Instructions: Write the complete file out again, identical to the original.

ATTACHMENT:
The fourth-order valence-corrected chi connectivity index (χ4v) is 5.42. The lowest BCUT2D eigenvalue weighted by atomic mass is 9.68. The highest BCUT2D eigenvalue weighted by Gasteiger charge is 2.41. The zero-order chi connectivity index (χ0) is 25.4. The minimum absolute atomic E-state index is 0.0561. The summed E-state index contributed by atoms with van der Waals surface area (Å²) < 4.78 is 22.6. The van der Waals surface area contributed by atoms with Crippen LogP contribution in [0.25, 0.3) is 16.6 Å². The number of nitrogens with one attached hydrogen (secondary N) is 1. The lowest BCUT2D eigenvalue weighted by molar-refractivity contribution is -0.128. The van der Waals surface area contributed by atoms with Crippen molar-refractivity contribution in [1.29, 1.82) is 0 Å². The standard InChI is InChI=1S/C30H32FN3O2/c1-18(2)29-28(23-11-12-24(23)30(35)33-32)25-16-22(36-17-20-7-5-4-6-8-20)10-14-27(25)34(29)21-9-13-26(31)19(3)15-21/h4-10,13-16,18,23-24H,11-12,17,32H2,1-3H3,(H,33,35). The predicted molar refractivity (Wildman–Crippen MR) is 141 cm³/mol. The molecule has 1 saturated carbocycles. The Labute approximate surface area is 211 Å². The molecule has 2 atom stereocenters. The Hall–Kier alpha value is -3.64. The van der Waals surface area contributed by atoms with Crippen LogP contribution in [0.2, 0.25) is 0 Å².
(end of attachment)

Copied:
The fourth-order valence-corrected chi connectivity index (χ4v) is 5.42. The lowest BCUT2D eigenvalue weighted by atomic mass is 9.68. The highest BCUT2D eigenvalue weighted by Gasteiger charge is 2.41. The zero-order chi connectivity index (χ0) is 25.4. The minimum absolute atomic E-state index is 0.0561. The summed E-state index contributed by atoms with van der Waals surface area (Å²) < 4.78 is 22.6. The van der Waals surface area contributed by atoms with Crippen LogP contribution in [0.25, 0.3) is 16.6 Å². The number of nitrogens with one attached hydrogen (secondary N) is 1. The lowest BCUT2D eigenvalue weighted by molar-refractivity contribution is -0.128. The van der Waals surface area contributed by atoms with Crippen molar-refractivity contribution in [1.29, 1.82) is 0 Å². The standard InChI is InChI=1S/C30H32FN3O2/c1-18(2)29-28(23-11-12-24(23)30(35)33-32)25-16-22(36-17-20-7-5-4-6-8-20)10-14-27(25)34(29)21-9-13-26(31)19(3)15-21/h4-10,13-16,18,23-24H,11-12,17,32H2,1-3H3,(H,33,35). The predicted molar refractivity (Wildman–Crippen MR) is 141 cm³/mol. The molecule has 1 saturated carbocycles. The Labute approximate surface area is 211 Å². The molecule has 2 atom stereocenters. The Hall–Kier alpha value is -3.64. The van der Waals surface area contributed by atoms with Crippen LogP contribution in [0.2, 0.25) is 0 Å².